Then, as now, any group criticizing "the powers that be" is considered dangerous. On the night of March 17, 1973 the police arrested a man for jaywalking in front of Downing Terrace (The Terrace was an apartment building south of the Crusade headquarters which housed Crusade members) causing a crowd to gathered in protest. Things quickly got out of hand. A gunfight stared between Crusade members and 200 Denver police officers. Then an explosion tore apart Downing Terrace killing one man. The Crusade people said the police had lobbed a grenade into the building while the police said the explosion was caused by the weapons stored there by Crusade members. The next day the Denver papers showed a photo of a young women spray painting words onto one of the remaining walls. The message read, "We are not beaten and we do not intend to be beaten or driven as such...what has happened here is but the sound before the fury of those who are oppressed".

What I found interesting about the passing of Mr. Gonzales is the fact that The Denver Post noted it on the editorial page. For awhile now the deaths of many former Denver leaders have gone pretty much unnoticed by the paper. Maybe the Post is finally understanding that old news at some point becomes history.

For a very short history of "Corky" Gonzales and the Crusade For Justice go here.

For a deeper understand of the poem I Am Joaquin go here.

For information on Ernesto Vigil's book, The Crusade for Justice: Chicano Militancy and the Government's War on Dissent go here. (There is a photo on the upper right side of this webpage showing Denver police struggling with protesters. The man grappling with the police officer on the far right is Corky Gonzales.)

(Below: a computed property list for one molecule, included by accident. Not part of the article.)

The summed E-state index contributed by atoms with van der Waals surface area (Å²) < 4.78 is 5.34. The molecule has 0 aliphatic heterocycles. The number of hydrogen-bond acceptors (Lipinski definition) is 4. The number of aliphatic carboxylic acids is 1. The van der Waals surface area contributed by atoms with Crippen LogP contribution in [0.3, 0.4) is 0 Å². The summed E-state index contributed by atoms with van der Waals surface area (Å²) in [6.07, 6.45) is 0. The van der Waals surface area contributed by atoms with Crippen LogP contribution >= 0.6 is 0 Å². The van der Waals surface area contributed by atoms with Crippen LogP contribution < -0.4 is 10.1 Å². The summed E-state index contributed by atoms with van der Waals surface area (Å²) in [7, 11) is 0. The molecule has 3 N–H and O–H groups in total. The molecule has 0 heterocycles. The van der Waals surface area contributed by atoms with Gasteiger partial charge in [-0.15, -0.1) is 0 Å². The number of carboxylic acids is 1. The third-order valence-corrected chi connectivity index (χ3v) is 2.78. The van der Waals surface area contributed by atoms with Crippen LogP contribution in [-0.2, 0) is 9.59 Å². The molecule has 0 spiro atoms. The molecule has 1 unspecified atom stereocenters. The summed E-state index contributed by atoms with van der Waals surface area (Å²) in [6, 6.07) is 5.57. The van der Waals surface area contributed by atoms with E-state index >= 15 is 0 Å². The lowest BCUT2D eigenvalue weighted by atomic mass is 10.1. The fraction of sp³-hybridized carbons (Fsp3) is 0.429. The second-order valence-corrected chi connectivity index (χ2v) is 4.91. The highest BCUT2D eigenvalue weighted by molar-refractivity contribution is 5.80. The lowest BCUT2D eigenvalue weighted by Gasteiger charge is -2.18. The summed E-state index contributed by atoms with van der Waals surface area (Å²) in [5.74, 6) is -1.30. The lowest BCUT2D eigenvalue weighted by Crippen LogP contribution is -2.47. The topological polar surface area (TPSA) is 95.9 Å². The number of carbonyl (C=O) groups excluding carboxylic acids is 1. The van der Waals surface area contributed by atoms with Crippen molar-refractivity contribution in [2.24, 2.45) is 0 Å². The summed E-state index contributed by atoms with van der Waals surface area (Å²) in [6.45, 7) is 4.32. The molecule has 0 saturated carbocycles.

Wednesday, April 13, 2005

Small Town Life

A couple of weeks ago a farmer in the county south of us found the skeletal remains of a body in one of his fields. When the sheriff got there he looked at it and then called the Kansas Bureau of Investigation to send someone out. The man they were sending could not be there until the next day so the sheriff and his deputies examined the area and flagged all the evidence they could find. Then the sheriff left one deputy out there all night to protect the scene. The whole thing wasn't that urgent since they were fairly certain it was the body of a local man who went missing after a domestic dispute 16 months ago.

Now, I read about this a few days later in the local paper and the thing that flabbergasted me was the this quote by the Sheriff, "There was so much traffic out there we had to have the county department block the entrance. Some curious farmers would drive around our vehicles."

Some curious farmers would drive around our vehicles. Don't any of these people watch CSI?

Tuesday, April 12, 2005

No Entry Today

I sorry there is nothing to read today but I am still recovering from the shock of almost having to spend an extra $111,000 on three vehicles I really didn't want yesterday. Some traumas just take longer to get over.

Monday, April 11, 2005

You Break It, You Buy It

Last week my husband decided it was time to buy a new truck (and yes, we did just buy a new car) so today we drove over to a town near us to pick it up. We were told the truck would be ready at 1:00 PM but ended up waiting around for two hours before it was finally released to us.